It’s 3:15 on a Friday afternoon. The throng of bearded men and smiling women holding 10 ounce glasses in this Westbrook warehouse is thick. The tasting room opened at 3 p.m., but there’s already a line at the bar. I order a golden hazy pour of Mainstay IPA. Full glass in hand, I locate my friends Gregg and Tim through the swarm of bodies. Finally, I lean against the wall and take a drink from my glass. I look out at the scene in the snug, low-lit tasting room and feel that familiar warmth that runs through my veins every time I stand in a new Maine brewery sipping palatable beer in an industrial-hip space.
It’s opening night at Mast Landing Brewing Company and the room feels charged — the excited thrum smells like tightly packed bodies and spent grains.
Mast Landing is the vision of Ian Dorsey, owner and CEO, and Neil Fredrick, co-owner and head brewer. It’s the first brewery to open in Westbrook, the scrappy mill city whose revitalization will only be bolstered by a brewery and tasting room.
Located in a former limousine garage at the junction of New Gorham Road and Route 25, the brewery build out was designed to include a massive space for growing brewing production along with a cozy tasting room.
Right now they are brewing on a small system; however, the large hanger space will allow them to comfortably expand in production size as the business grows. And if the growth of other Maine microbreweries is any indication, it’s likely Mast Landing will fill the space with stainless steel fermenters and brite tanks quickly.
The tasting room flaunts low ceilings and rustic-mod metal cage light fixtures. The lacquer is still shiny and new on the half-dozen picnic tables and cocktail tables spread around the concrete floor.
On my Friday night visit, Mast Landing features three American style ales on draft: Seavey Island Blonde Ale, Tell Tale Pale Ale, and Mainstay IPA.
“We are focused on American style ales,” Dorsey explains, “but also want to point out that we are interested in making all types of beers.” In the near future, he notes there are plans for a rye wheat beer, a milk stout, and a peanut butter milk stout—yeah, a peanut butter milk stout.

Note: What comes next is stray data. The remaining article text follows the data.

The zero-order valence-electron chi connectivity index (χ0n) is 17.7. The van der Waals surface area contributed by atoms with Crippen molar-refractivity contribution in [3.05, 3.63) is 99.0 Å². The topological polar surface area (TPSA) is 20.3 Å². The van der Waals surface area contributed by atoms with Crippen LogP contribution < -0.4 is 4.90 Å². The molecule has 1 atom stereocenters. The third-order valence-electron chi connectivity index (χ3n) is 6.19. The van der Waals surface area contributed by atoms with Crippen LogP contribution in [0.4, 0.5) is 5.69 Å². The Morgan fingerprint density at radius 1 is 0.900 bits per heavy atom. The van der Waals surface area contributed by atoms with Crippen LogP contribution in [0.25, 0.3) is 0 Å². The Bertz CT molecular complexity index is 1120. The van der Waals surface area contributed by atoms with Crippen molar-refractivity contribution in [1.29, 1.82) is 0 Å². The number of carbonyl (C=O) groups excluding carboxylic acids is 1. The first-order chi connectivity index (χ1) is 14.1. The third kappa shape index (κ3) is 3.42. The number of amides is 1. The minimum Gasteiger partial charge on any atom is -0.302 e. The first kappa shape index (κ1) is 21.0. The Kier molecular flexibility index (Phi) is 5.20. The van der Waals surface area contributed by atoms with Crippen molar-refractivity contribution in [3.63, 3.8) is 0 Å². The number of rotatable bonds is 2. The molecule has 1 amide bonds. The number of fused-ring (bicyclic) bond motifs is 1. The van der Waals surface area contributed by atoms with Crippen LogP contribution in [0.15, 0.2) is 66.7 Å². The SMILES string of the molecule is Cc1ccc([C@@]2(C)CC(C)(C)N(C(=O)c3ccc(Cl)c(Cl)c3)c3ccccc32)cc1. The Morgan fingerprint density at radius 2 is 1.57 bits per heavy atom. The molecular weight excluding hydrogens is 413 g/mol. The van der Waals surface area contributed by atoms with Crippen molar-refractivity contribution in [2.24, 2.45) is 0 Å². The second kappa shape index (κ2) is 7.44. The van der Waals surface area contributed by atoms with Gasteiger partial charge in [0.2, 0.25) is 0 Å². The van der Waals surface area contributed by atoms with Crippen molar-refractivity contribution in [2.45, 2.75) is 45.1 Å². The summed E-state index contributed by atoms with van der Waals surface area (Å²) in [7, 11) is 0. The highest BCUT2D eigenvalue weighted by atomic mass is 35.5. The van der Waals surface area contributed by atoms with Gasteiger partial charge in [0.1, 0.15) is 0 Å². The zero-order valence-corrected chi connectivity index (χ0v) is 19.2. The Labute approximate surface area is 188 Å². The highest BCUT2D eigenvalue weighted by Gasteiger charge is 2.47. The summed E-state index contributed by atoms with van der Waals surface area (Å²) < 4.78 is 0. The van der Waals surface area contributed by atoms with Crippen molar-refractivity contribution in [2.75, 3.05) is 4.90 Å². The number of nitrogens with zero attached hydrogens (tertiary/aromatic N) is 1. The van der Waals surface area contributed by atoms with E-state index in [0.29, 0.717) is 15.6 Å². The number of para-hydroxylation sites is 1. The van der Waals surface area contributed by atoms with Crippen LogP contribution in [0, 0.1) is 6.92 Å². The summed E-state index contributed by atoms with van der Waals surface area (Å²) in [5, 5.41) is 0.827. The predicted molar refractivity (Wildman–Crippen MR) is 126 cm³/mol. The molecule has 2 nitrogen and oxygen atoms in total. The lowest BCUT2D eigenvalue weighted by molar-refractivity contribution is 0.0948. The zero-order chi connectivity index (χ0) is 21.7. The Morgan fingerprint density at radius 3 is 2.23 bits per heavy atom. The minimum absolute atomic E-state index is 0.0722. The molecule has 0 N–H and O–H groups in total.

Though all three beers on opening night are hop-forward ales, they each hit different notes. The Seavey Blonde Island Ale has grassy flavors, while the Mainstay IPA boasts bigger citrus notes.
The most dialed in recipe of the three beers is the Tell Tale Pale Ale. This beer pours a cloudy golden hue with a small head of tiny beads. I get a lot of tropical fruit notes in the aroma and flavor. The finish hits with a clean, dry grapefruit aftertaste.
If opening night portents what’s to come from Mast Landing Brewing, expect delicious hoppy beers and a steadily packed tasting room.
When asked how he feels the opening went, Dorsey admits, “We had hoped for a big opening, but the reality of it was so much more than we could have ever predicted. We definitely chose the right city to grow our business. We are here for the long haul and hope to be able to become a pillar in this strong community that is Westbrook.”
WHERE: 920 Main St., Westbrook
WHEN: Tasting Room Open 3 to 8 p.m. Friday and 12 to 8 p.m. Saturday
ON TAP: Seavey Island Blonde Ale (4.7-percent ABV), Tell Tale Pale Ale (5.3-percent ABV), and Mainstay IPA (6.2-percent ABV)
HOURS: 3 to 8 p.m. Friday and noon to 8 p.m. Saturday
MORE INFO: mastlandingbrewing.com
OTHER BEER HAPPENINGS
Maine Beer Company Releases Dinner
Doors Open at 7 a.m. Saturday, March 26, 525 US-1, Freeport
This latest release of the now fabled double IPA from Maine Beer Company comes on the heels of another big showing in a Paste Magazine blind tasting. In the magazine’s American Ale blind tasting, Maine Beer Company scored seventh and second places with Peeper and Mo, respectively. Ride this hot streak along with the Freeport brewery by getting in on the line-inducing Dinner release on Saturday. If you go, get there early. The line is typically a couple hundred people deep an hour before doors open.
Oxbow Brewing Expands Their Brand to Japan
More Info: snowmonkey.jp
After a recent visit to the Newcastle brewery from Japanese business professionals, Oxbow will now be exporting their beer across the globe to Japan. The relationship with the Japanese brewing scene was kicked off this week at the annual Snow Monkey Beer Live festival in Nagano deep in the Japanese Alps. Oxbow was the only non-Japanese brewery at the event. As the Maine beer renaissance continues to grow, it only makes sense that our breweries are beginning to spread their reach on the international stage.